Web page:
Let me introduce myself. My name is Mark Sisson. I’m 63 years young. I live and work in Malibu, California. In a past life I was a professional marathoner and triathlete. Now my life goal is to help 100 million people get healthy. I started this blog in 2006 to empower people to take full responsibility for their own health and enjoyment of life by investigating, discussing, and critically rethinking everything we’ve assumed to be true about health and wellness...Tell Me More
Once organ meats are cooked, they really don’t look that much different than other, more common cuts of meat. In their raw state, however, organs can be a little challenging. For some, the sight of a raw heart on a kitchen countertop doesn’t exactly stimulate the appetite. If you’re tempted to try cooking offal but don’t want too much face time with the raw product, then a Crock-Pot is the way to go.
A slow-cooker is the perfect “out of sight, out of mind” cooking method for organs that need a little tenderizing, like the heart. Christopher Williams’ “Heart on Fire’ recipe (submitted for the Primal Blueprint Reader-Created Cookbook Contest) is the perfect recipe for easing into offal. If you can manage to get the heart into a slow-cooker, then you don’t have to think about it for another 6 hours. It will emerge fully cooked and tender, looking not much different than a small roast nestled in a bed of tender vegetables. The scent that fills your kitchen will be rich and aromatic, heavy with an array of spices like cloves, allspice and paprika. The spices Christopher uses aren’t just for aroma, though, they pack a fiery kick that gives this dish its name. Christopher tames the fire by serving the slow-cooked heart on a creamy bed of kale simmered in coconut milk, bringing a cooling element and loads of extra nutrition to this dish.
Christopher uses beef heart that he’s lucky enough to get from a local grass-fed farm; we opted for pork heart that we found at a Hispanic grocery store. Farmers’ markets are another great place to buy offal, if there’s a vendor selling meat from their farm. To find a source near you, websites like EatWild.com and LocalHarvest.org can help locate farmers’ markets, family farms, and sources of grass-fed meat. Whether you choose to cook with beef, pork or lamb heart is up to you; pork tends to have the mildest flavor of the three. Although in a dish called “Heart of Fire” mild isn’t really the point. The spices and coconut milk will add plenty of flavor to enhance the heavy “meaty’ taste of beef and lamb heart, so don’t shy away from either.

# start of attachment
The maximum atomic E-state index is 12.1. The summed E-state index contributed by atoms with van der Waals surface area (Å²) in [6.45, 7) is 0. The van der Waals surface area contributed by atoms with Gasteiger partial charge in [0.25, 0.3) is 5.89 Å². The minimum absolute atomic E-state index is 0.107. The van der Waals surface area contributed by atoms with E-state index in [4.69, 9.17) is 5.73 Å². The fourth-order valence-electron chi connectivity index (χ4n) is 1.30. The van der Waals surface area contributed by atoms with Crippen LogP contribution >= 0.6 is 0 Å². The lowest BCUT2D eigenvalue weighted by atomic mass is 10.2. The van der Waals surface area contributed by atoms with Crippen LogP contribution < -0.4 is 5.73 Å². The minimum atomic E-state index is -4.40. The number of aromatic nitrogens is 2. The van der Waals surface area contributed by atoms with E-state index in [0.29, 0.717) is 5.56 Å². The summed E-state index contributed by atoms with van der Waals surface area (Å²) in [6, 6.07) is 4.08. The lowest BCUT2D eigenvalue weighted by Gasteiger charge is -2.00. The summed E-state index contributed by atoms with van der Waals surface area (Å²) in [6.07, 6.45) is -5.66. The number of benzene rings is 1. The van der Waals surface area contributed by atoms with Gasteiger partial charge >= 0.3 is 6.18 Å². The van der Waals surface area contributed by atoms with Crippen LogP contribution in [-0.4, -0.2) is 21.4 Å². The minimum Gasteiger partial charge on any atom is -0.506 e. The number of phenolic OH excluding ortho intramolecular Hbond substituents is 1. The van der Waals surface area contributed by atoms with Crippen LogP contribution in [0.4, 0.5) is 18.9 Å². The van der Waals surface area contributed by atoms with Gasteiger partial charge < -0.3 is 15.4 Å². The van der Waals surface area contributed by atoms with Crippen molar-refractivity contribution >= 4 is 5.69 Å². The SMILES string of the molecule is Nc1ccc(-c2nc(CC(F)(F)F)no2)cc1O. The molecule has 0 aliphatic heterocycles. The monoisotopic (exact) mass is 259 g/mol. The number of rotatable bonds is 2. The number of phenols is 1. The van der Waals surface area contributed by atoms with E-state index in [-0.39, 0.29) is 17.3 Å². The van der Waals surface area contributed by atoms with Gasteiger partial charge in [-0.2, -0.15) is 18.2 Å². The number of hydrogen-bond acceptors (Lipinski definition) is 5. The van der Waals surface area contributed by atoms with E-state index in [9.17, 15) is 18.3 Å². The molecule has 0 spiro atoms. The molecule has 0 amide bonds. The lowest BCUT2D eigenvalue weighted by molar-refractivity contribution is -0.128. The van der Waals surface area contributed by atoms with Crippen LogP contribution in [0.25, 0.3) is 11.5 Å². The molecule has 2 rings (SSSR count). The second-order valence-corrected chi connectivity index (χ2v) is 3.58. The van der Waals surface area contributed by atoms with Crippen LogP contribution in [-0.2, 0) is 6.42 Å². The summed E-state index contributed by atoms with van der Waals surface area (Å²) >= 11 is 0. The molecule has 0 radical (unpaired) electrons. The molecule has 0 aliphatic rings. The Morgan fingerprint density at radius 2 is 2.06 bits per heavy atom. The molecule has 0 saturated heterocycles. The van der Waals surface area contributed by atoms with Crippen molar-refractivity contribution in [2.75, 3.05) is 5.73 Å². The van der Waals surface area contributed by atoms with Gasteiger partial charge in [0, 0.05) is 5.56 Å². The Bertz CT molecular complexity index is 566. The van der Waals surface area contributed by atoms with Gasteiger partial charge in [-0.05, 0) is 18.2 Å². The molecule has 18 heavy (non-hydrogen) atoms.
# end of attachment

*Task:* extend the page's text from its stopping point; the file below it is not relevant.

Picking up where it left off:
This is the last in our series of organ meat recipes. Check back next week for seafood recipes.
Cut the heart in half and remove any valves and connective tissue with a sharp knife or kitchen shears.
Put 3/4th or so of the carrot, celery, onion, garlic, jalapenos, coconut flakes and spices in the bottom of the Crock-Pot to make a good base.
Place the heart in the Crock-Pot and cover it with the remaining veggies and spices. Add a cup or so of liquid (broth or water) and cook on low for about 6 hours.
When the heart is cooked, put the kale in a large pan, pour in the coconut milk and sauté until kale reaches desired softness (I like mine a little on the firmer side). Slice the heart into small pieces. Serve over kale.